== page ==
An Extremely Odd Alliance

The Washington Times has been dogged in its attempts to find out how the Minutemen has handled its finances, as well as investigating the tight alliance it has formed with organizations run by Alan Keyes.  

The Times’ most recent report notes just how intertwined the Minutemen and Keyes have become

Last month, several Minutemen questioned what happened to donations collected since the group’s first border vigil in Arizona in April 2005. They said they had no idea how much money had been received, how it had been spent or why it was being routed through a Virginia-based charity headed by conservative activist Alan Keyes. 


Last month, Mr. Simcox said $1.6 million in donations had been collected, although he had no documents to verify the claim. He said $1 million went directly to MCDC and $600,000 for a fence on the U.S.-Mexico border, all of it handled through the Herndon-based Declaration Alliance, founded and chaired by Mr. Keyes.    

Mr. Keyes has endorsed the Minuteman organization as programs of Declaration Alliance and the Declaration Foundation, another Virginia-based charitable organization he heads. He also accused critics of being “decidedly racist and anti-Semitic,” saying they had been removed as members of the Minuteman organization.    

For a fee, American Caging manages money collected by nonprofit groups, their telemarketers and direct-response agencies. Caging firms give nonprofit organizations the ability to receive and disburse donations without having to hire a staff.   

In addition to MCDC, the firm’s clients include Declaration Foundation, Declaration Alliance and the Declaration Alliance Political Action Committee. It also has handled funds for Mr. Keyes’ unsuccessful political campaigns, including his failed 2004 senatorial race in Illinois, for which it was paid $30,530.    

American Caging also handles other clients aligned with MCDC, Mr. Keyes and the Alliance organizations, including Diener Consulting Inc., which serves as the Minuteman group’s public-relations arm, as it did in Mr. Keyes’ unsuccessful presidential and senatorial campaigns; and Renew America, a fundraising organization founded by Mr. Keyes that provides a link for donations to MCDC through Declaration Alliance.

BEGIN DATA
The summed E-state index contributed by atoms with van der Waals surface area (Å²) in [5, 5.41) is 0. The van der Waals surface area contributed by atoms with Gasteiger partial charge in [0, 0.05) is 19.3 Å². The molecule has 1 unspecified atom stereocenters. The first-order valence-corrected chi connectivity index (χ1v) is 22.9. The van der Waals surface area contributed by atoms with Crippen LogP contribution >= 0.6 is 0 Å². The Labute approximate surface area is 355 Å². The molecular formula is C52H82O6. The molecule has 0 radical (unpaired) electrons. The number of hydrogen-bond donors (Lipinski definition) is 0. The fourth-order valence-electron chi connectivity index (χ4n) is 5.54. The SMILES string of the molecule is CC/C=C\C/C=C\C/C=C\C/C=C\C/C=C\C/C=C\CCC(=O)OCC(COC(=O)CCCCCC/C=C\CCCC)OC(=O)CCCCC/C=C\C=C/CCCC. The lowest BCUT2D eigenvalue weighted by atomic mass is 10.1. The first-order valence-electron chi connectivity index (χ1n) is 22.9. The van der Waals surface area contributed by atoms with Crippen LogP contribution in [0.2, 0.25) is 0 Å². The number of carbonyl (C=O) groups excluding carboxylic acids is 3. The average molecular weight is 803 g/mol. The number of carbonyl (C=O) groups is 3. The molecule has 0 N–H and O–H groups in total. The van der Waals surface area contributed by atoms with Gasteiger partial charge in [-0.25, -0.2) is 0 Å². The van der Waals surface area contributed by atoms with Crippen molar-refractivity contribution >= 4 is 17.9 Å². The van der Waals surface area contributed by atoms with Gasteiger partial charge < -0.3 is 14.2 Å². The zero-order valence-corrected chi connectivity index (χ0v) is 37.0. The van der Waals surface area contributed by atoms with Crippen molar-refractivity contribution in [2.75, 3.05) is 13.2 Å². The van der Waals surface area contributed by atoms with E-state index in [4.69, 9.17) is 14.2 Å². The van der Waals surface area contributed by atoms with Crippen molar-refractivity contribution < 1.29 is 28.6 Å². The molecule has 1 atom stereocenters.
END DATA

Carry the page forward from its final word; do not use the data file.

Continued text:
Other American Caging clients include Response Unlimited, which makes mailing lists — including the MCDC membership — available to conservative mailers and telemarketers and has an “exclusive contract” with Declaration Foundation; and, which raised $500,000 for Mr. Keyes’ 2004 senatorial campaign and helps raise Minuteman donations through a link on its Web page to Declaration Alliance.

The Declaration Alliance’s primary mission is to “protect and defend our God-given, inalienable rights, enshrined in principle in the Declaration of Independence, and codified in our Constitution and our Bill of Rights” while the Declaration Foundation is committed to “restoring the principles of the Declaration of Independence to their rightful place in American life.” 

Considering that, among the “abuses and usurpations” set out in the Declaration of Independence was King George III’s attempt to “prevent the population of these States [by] obstructing the Laws for Naturalization of Foreigners” one has to wonder just how the Minutemen’s harassment and intimidation of immigrants fits into Keyes’ supposed reverence for the document. 

Or, for that matter, how the Minutemen’s belief that immigration will lead to “political, economic and social mayhem” meshes with the Declaration’s most famous principle:

We hold these truths to be self-evident, that all men are created equal, that they are endowed by their Creator with certain unalienable Rights, that among these are Life, Liberty and the pursuit of Happiness.